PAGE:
The vest lends harmony and continuity to the appeal of the well-attired male—the vest is the frontispiece, the escutcheon, the heart of the suit; it is emblematic of a man’s unremitting commitment to winning the trifecta in the tailoring game.
Without a vest the suit is two degrees of separation relying on a striking tie or an eye-catching shirt to make a fashion statement; but with a vest the suit reclaims its preeminent place as the body’s main event, reducing all else—shirts, ties, pocket handkerchiefs—to little more than accessorial status.
In decades past, the vest was often ornamental, bespangled with gold chains dangling with Phi Beta Kappa keys and engraved watches concealed in fob pockets, and those wearing vests tended to be older men with bellies no less prominent than the majestic positions they held in polite (and not so polite) society. Teddy Roosevelt liked wearing vests. So did Al Capone.
I, too, favor vests, and, in addition to the dozens of three-piece suits that range through my wardrobe, I own many separate vests of various colors and fabrics that I wear with my sports jackets. Instead of bearing a watch in a vest pocket, I use one of the tiny pockets for carrying small bills that I relinquish at the request of street peddlers, and the other vest pocket contains the three-by-three-and-a-half inch soft leather case that holds my credit cards and drivers license. I have a tailor that makes these leather cases to the exact size of my vest pockets, although such small cases can also be purchased ready-made in such shops in Manhattan as Bottega Veneta.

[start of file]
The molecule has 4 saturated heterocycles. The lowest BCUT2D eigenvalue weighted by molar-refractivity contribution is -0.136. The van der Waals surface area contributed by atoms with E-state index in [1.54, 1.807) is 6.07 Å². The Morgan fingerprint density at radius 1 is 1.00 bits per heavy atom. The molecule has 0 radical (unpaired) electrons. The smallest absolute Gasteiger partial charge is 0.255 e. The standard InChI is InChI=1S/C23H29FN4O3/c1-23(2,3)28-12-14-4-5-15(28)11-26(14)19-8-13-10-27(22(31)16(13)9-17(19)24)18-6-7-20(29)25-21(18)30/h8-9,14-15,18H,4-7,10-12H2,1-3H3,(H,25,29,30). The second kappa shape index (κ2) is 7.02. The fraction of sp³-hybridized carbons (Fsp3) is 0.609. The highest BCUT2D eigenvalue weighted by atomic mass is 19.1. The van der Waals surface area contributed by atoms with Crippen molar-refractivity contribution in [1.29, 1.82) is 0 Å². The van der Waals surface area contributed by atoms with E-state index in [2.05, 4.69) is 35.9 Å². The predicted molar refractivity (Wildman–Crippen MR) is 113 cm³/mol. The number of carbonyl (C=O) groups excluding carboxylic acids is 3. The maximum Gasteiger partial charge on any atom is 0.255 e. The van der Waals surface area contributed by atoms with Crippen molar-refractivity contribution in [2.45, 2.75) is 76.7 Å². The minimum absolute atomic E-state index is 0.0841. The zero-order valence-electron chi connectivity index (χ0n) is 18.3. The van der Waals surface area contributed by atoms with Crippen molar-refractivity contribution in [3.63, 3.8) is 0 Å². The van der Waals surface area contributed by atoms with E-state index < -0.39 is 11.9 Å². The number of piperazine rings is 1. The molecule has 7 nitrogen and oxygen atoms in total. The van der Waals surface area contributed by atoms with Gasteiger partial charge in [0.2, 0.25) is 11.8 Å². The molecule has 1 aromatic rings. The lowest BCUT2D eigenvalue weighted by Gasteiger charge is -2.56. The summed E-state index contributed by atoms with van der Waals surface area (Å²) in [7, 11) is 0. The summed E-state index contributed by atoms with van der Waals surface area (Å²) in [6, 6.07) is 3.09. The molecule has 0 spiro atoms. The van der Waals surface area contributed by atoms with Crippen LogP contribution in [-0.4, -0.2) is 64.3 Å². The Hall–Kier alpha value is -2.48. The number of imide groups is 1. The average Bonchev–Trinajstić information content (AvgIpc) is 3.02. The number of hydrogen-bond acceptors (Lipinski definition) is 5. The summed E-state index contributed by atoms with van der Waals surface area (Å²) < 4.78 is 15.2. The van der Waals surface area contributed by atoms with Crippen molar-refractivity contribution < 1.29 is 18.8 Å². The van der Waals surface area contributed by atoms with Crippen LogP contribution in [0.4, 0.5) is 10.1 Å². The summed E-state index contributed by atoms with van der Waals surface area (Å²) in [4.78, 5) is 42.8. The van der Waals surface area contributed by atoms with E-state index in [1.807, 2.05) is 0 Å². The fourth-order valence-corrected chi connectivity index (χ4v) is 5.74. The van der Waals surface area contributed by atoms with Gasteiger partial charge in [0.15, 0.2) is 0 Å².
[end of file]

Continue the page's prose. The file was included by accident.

It seems to be that in the past year or so I have noticed more and more men in their twenties and early thirties wearing three-piece suits, which is perhaps reflective of this era in which young men are eager to project what the Italians refer to as the “bella figura”—a conscious effort to making a fine impression in the hope of eliciting a favorable reaction—especially during this competitive period of recurring job interviews. Whatever the reason behind it, it’s a trend I can wholeheartedly endorse.